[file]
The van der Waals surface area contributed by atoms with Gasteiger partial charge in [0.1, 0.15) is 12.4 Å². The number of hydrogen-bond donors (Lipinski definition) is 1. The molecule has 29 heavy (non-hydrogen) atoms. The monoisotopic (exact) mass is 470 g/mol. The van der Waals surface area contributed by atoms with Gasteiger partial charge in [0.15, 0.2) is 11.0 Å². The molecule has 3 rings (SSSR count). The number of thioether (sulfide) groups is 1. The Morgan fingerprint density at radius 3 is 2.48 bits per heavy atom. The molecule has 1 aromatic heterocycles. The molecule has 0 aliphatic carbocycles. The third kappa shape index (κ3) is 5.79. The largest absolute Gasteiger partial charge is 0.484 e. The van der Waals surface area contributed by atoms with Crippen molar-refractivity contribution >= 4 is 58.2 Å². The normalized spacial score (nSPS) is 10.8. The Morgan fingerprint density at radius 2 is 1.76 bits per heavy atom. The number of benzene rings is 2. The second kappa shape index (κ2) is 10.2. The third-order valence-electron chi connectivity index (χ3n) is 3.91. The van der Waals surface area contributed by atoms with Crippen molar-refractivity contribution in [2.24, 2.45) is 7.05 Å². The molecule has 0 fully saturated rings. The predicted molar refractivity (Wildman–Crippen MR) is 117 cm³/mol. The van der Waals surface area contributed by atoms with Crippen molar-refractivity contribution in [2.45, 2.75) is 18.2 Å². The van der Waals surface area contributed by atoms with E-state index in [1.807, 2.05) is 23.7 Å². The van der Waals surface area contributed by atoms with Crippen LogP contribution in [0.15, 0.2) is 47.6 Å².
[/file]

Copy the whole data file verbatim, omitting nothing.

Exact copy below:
The van der Waals surface area contributed by atoms with Gasteiger partial charge in [0.1, 0.15) is 12.4 Å². The number of hydrogen-bond donors (Lipinski definition) is 1. The molecule has 29 heavy (non-hydrogen) atoms. The monoisotopic (exact) mass is 470 g/mol. The van der Waals surface area contributed by atoms with Gasteiger partial charge in [0.15, 0.2) is 11.0 Å². The molecule has 3 rings (SSSR count). The number of thioether (sulfide) groups is 1. The Morgan fingerprint density at radius 3 is 2.48 bits per heavy atom. The molecule has 1 aromatic heterocycles. The molecule has 0 aliphatic carbocycles. The third kappa shape index (κ3) is 5.79. The largest absolute Gasteiger partial charge is 0.484 e. The van der Waals surface area contributed by atoms with Crippen molar-refractivity contribution >= 4 is 58.2 Å². The normalized spacial score (nSPS) is 10.8. The Morgan fingerprint density at radius 2 is 1.76 bits per heavy atom. The number of benzene rings is 2. The second kappa shape index (κ2) is 10.2. The third-order valence-electron chi connectivity index (χ3n) is 3.91. The van der Waals surface area contributed by atoms with Crippen molar-refractivity contribution in [2.24, 2.45) is 7.05 Å². The molecule has 0 fully saturated rings. The predicted molar refractivity (Wildman–Crippen MR) is 117 cm³/mol. The van der Waals surface area contributed by atoms with Crippen molar-refractivity contribution in [2.45, 2.75) is 18.2 Å². The van der Waals surface area contributed by atoms with E-state index in [1.807, 2.05) is 23.7 Å². The van der Waals surface area contributed by atoms with Crippen LogP contribution in [0.15, 0.2) is 47.6 Å².